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Predicting mortality among patients hospitalized for heart failure: derivation and validation of a clinical model


Context — A predictive model of mortality in heart failure may be useful for clinicians to improve communication with and care of hospitalized patients.

Objectives — To identify predictors of mortality and to develop and to validate a model using information available at hospital presentation.

Design, Setting, and Participants — Retrospective study of 4031 community-based patients presenting with heart failure at multiple hospitals in Ontario, Canada (2624 patients in the derivation cohort from 1999-2001 and 1407 patients in the validation cohort from 1997-1999), who had been identified as part of the Enhanced Feedback for Effective Cardiac Treatment (EFFECT) study.

Main Outcome Measures — All-cause 30-day and 1-year mortality.

Results — The mortality rates for the derivation cohort and validation cohort, respectively, were 8.9% and 8.2% in hospital, 10.7% and 10.4% at 30 days, and 32.9% and 30.5% at 1 year. Multivariable predictors of mortality at both 30 days and 1 year included older age, lower systolic blood pressure, higher respiratory rate, higher urea nitrogen level (all P<.001), and hyponatremia (P<.01). Comorbid conditions associated with mortality included cerebrovascular disease (30-day mortality odds ratio [OR], 1.43; 95% confidence interval [CI], 1.03-1.98; P =.03), chronic obstructive pulmonary disease (OR, 1.66; 95% CI, 1.22-2.27; P =.002), hepatic cirrhosis (OR, 3.22; 95% CI, 1.08-9.65; P =.04), dementia (OR, 2.54; 95% CI, 1.77-3.65; P<.001), and cancer (OR, 1.86; 95% CI, 1.28-2.70; P =.001). A risk index stratified the risk of death and identified low- and high-risk individuals. Patients with very low-risk scores (< or =60) had a mortality rate of 0.4% at 30 days and 7.8% at 1 year. Patients with very high-risk scores (>150) had a mortality rate of 59.0% at 30 days and 78.8% at 1 year. Patients with higher 1-year risk scores had reduced survival at all times up to 1 year (log-rank, P<.001). For the derivation cohort, the area under the receiver operating characteristic curve for the model was 0.80 for 30-day mortality and 0.77 for 1-year mortality. Predicted mortality rates in the validation cohort closely matched observed rates across the entire spectrum of risk.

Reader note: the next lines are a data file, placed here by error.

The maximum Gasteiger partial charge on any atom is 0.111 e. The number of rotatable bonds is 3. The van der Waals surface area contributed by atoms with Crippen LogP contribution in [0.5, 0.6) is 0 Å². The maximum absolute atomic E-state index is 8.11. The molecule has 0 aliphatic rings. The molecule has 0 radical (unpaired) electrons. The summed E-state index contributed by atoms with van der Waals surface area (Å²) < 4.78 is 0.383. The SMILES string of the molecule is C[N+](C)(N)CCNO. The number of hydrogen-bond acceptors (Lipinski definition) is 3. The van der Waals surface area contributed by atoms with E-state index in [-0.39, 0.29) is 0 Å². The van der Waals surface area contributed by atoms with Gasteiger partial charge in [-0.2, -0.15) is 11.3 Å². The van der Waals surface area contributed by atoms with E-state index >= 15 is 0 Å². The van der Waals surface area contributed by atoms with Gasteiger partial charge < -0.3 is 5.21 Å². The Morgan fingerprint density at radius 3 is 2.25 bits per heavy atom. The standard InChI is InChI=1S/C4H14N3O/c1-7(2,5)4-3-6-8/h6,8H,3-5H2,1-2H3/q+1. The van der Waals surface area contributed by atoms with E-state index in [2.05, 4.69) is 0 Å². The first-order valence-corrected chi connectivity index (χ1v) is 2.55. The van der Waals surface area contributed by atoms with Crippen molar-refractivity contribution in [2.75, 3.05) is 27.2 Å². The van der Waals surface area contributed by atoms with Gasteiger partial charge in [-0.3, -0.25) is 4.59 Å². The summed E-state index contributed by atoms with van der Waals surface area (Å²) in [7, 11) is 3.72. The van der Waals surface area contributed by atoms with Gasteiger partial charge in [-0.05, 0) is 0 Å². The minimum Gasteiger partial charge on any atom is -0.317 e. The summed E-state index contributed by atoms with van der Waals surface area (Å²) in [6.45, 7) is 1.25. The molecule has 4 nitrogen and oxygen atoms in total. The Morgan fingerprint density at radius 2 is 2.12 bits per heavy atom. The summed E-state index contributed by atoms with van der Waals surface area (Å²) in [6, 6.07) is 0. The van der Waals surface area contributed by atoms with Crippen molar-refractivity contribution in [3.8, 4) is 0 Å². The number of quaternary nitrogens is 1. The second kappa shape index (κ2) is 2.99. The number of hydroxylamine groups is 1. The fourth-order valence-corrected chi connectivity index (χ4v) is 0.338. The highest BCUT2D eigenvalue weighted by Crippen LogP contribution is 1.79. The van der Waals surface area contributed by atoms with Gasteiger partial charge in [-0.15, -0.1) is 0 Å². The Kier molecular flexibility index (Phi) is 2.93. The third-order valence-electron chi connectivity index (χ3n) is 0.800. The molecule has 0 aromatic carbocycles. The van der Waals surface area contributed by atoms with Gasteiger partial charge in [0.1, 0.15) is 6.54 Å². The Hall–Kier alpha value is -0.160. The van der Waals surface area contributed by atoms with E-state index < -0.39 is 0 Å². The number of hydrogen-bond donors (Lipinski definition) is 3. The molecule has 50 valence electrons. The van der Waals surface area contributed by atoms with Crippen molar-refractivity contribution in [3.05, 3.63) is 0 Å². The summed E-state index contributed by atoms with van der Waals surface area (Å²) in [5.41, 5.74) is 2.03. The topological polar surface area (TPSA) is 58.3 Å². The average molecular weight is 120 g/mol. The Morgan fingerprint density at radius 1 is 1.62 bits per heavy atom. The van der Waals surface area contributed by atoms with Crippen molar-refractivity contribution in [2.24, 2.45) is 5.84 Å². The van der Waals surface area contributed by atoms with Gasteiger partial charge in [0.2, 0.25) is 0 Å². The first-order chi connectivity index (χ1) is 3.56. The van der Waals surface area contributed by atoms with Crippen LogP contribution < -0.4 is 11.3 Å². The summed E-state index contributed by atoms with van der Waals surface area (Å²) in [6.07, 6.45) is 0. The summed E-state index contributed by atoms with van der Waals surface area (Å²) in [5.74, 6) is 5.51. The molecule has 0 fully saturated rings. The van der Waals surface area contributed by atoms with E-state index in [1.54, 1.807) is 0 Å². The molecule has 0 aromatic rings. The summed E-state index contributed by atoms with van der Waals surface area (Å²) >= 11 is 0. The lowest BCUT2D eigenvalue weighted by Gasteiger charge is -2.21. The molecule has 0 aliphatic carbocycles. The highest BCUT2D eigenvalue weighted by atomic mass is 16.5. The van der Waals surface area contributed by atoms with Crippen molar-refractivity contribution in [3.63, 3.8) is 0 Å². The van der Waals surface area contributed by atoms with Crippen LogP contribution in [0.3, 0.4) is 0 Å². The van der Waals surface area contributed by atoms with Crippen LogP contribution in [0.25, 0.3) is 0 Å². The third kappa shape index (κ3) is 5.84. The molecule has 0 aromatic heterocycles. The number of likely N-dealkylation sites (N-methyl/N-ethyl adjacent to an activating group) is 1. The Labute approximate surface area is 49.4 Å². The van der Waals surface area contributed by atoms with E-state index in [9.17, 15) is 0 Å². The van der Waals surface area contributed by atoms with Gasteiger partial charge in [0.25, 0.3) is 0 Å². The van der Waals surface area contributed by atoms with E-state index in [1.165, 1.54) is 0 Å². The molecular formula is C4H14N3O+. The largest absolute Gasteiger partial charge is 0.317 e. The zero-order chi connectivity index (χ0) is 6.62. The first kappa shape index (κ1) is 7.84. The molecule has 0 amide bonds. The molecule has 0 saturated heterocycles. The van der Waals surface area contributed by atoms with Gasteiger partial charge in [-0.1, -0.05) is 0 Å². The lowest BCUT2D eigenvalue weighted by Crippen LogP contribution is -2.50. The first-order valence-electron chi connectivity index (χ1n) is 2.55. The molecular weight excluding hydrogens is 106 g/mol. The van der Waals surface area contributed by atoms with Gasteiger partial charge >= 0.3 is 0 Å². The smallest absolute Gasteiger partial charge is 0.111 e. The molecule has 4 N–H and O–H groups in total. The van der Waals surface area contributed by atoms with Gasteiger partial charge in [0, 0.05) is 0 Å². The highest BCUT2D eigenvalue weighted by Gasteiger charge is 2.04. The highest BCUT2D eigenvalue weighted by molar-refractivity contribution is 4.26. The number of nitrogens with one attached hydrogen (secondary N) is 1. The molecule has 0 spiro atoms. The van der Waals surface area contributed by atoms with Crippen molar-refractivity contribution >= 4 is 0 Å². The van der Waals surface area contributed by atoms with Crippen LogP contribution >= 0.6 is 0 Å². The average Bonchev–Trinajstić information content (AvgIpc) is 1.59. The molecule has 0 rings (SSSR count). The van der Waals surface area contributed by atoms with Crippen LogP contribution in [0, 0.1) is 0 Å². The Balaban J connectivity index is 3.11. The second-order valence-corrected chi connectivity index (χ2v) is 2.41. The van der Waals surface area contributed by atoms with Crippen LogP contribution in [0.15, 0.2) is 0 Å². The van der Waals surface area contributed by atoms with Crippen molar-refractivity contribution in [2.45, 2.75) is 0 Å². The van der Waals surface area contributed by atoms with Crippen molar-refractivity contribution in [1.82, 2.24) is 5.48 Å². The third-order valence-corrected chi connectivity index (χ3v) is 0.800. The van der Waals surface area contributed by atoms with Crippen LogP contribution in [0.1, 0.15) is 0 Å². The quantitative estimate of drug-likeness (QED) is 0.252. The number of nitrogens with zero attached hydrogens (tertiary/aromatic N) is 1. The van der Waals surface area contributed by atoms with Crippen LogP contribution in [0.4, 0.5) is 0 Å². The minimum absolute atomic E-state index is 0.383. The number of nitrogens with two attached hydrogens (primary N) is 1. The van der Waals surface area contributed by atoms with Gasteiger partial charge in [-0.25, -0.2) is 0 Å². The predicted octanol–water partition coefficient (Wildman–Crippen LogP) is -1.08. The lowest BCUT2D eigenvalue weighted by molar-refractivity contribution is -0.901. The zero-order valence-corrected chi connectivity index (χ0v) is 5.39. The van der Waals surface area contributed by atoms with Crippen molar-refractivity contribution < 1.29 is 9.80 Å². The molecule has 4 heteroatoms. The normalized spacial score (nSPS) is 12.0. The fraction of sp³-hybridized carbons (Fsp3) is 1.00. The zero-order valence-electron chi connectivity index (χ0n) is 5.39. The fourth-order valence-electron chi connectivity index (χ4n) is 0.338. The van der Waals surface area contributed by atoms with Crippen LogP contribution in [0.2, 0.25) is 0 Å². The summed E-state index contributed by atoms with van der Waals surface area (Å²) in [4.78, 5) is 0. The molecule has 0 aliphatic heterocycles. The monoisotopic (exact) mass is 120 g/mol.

Conclusions — Among community-based heart failure patients, factors identifiable within hours of hospital presentation predicted mortality risk at 30 days and 1 year. The externally validated predictive index may assist clinicians in estimating heart failure mortality risk and in providing quantitative guidance for decision making in heart failure care.



Lee DS, Austin PC, Rouleau JL, Liu PP, Naimark D, Tu JV. JAMA. 2003; 290(19):2581-7.

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